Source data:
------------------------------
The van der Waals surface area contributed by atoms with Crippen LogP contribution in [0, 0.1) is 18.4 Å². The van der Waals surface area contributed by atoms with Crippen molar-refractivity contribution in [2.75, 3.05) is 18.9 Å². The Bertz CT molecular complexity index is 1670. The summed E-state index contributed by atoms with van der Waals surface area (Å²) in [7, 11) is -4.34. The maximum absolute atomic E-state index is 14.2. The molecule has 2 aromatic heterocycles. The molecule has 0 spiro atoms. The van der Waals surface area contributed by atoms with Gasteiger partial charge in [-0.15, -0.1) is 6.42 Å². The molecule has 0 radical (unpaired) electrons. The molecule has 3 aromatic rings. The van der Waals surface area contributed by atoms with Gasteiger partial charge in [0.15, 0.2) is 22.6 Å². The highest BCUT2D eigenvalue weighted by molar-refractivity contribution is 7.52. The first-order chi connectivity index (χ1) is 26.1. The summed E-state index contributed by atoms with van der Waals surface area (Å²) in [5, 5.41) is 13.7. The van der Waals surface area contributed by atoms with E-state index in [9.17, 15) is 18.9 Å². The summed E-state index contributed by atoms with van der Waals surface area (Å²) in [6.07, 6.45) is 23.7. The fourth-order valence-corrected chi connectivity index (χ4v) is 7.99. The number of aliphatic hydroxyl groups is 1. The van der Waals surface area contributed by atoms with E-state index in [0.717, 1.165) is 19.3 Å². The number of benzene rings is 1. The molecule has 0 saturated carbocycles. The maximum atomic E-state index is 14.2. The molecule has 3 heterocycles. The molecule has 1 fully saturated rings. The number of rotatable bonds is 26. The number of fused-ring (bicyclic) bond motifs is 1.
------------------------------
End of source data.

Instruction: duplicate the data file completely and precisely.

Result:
The van der Waals surface area contributed by atoms with Crippen LogP contribution in [0, 0.1) is 18.4 Å². The van der Waals surface area contributed by atoms with Crippen molar-refractivity contribution in [2.75, 3.05) is 18.9 Å². The Bertz CT molecular complexity index is 1670. The summed E-state index contributed by atoms with van der Waals surface area (Å²) in [7, 11) is -4.34. The maximum absolute atomic E-state index is 14.2. The molecule has 2 aromatic heterocycles. The molecule has 0 spiro atoms. The van der Waals surface area contributed by atoms with Gasteiger partial charge in [-0.15, -0.1) is 6.42 Å². The molecule has 0 radical (unpaired) electrons. The molecule has 3 aromatic rings. The van der Waals surface area contributed by atoms with Gasteiger partial charge in [0.15, 0.2) is 22.6 Å². The highest BCUT2D eigenvalue weighted by molar-refractivity contribution is 7.52. The first-order chi connectivity index (χ1) is 26.1. The summed E-state index contributed by atoms with van der Waals surface area (Å²) in [5, 5.41) is 13.7. The van der Waals surface area contributed by atoms with E-state index in [9.17, 15) is 18.9 Å². The summed E-state index contributed by atoms with van der Waals surface area (Å²) in [6.07, 6.45) is 23.7. The fourth-order valence-corrected chi connectivity index (χ4v) is 7.99. The number of aliphatic hydroxyl groups is 1. The van der Waals surface area contributed by atoms with E-state index in [0.717, 1.165) is 19.3 Å². The number of benzene rings is 1. The molecule has 0 saturated carbocycles. The maximum atomic E-state index is 14.2. The molecule has 3 heterocycles. The molecule has 1 fully saturated rings. The number of rotatable bonds is 26. The number of fused-ring (bicyclic) bond motifs is 1.